Ballot issue would transfer city, county park authority

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The Trails and Open Space Coalition, a long-established nonprofit that spearheaded a 1997 campaign to create a dedicated city tax to fund trails, parks and open space, is on the campaign trail again.

The group is crafting a “sustainable parks initiative,” a proposed ballot issue that may transfer county and city parks to a new regional authority, or simply provide an enhanced and secure funding stream from a new tax designated for park maintenance and operations.

While the exact legal structure has yet to be decided, TOSC Executive Director Susan Davies said the present funding crisis is irremediable without a new funding source.

“The city cut its general fund support for the parks budget by 84 percent from 2008 to 2010,” she said, “while the county’s budget has shrunk by 68 percent. We don’t think that those numbers are going to improve much.”

The coalition is considering three different models.

A “regional service authority” would be a countywide entity with its own elected board of directors. The state legislature would have to authorize its creation, meaning that it couldn’t be presented to voters until November of 2011. Such authorities are usually funded through local property taxes, although local voters have not embraced property tax increases in the past.

A “legislative district” would also require legislative action. Its structure would be similar to that of the Pikes Peak Rural Transportation Authority, but with a board that would include both local elected officials and city/county residents. Funding for the authority would be put before voters during 2011.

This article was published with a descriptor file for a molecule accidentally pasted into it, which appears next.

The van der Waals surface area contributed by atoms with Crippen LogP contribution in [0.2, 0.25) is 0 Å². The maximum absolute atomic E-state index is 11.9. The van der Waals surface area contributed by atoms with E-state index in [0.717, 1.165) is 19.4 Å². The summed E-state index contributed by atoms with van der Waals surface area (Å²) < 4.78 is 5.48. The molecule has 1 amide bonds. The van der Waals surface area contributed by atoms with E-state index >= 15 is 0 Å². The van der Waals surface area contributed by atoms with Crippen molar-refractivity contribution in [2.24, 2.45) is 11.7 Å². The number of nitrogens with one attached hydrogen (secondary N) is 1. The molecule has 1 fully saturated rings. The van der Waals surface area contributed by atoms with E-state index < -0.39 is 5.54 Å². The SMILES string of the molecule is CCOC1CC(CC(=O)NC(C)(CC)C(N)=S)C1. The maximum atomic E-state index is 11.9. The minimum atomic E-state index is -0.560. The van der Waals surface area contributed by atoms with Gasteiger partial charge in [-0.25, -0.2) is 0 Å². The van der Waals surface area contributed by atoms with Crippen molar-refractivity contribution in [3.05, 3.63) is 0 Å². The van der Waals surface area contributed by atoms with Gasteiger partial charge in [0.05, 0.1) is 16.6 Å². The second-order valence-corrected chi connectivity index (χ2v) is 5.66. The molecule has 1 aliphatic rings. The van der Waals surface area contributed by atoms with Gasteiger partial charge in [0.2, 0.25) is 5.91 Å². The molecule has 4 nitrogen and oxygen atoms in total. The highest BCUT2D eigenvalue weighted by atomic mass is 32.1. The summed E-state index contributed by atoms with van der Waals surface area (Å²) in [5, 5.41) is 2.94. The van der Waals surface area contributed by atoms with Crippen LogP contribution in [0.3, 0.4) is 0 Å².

The third option, TOPS 2, is less complex. Like its popular predecessor, the initiative would funnel tax revenues to the city and county. Sharp restrictions would be placed upon the new funds, mandating that they be placed in special revenue funds, not general funds. Ninety percent of the funds would be used for maintenance and operations, and only 10 percent could be used for administration. City and county would retain their parks departments, and would not be required to transfer parks, open space, and trail corridors to a newly-created entity.

Davies said that TOPS 2 might be the best option.

“There’s a lot of support for TOPS out there,” she said, “and the name alone would be very helpful.”

Although TOPS 2 could theoretically be placed on the November ballot, Davies and TOSC advocacy director Bill Koerner would prefer to wait until 2011.

“There are a lot of questions to answer still,” Koerner said, “and we’d rather wait for another year and do it right. For example, our first estimates were that the parks would need $24 million annually, and that figure is too high. We need to get it down.”

Ideally, Koerner said, voters would be asked to approve a dedicated sales tax of no more than 3/10th percent.

Davies acknowledged that any of the three proposals would create another revenue silo, further fragmenting government and reducing the ability of local elected officials to alter their budgets.

“That’s true,” said Davies, “but that’s what the voters want.”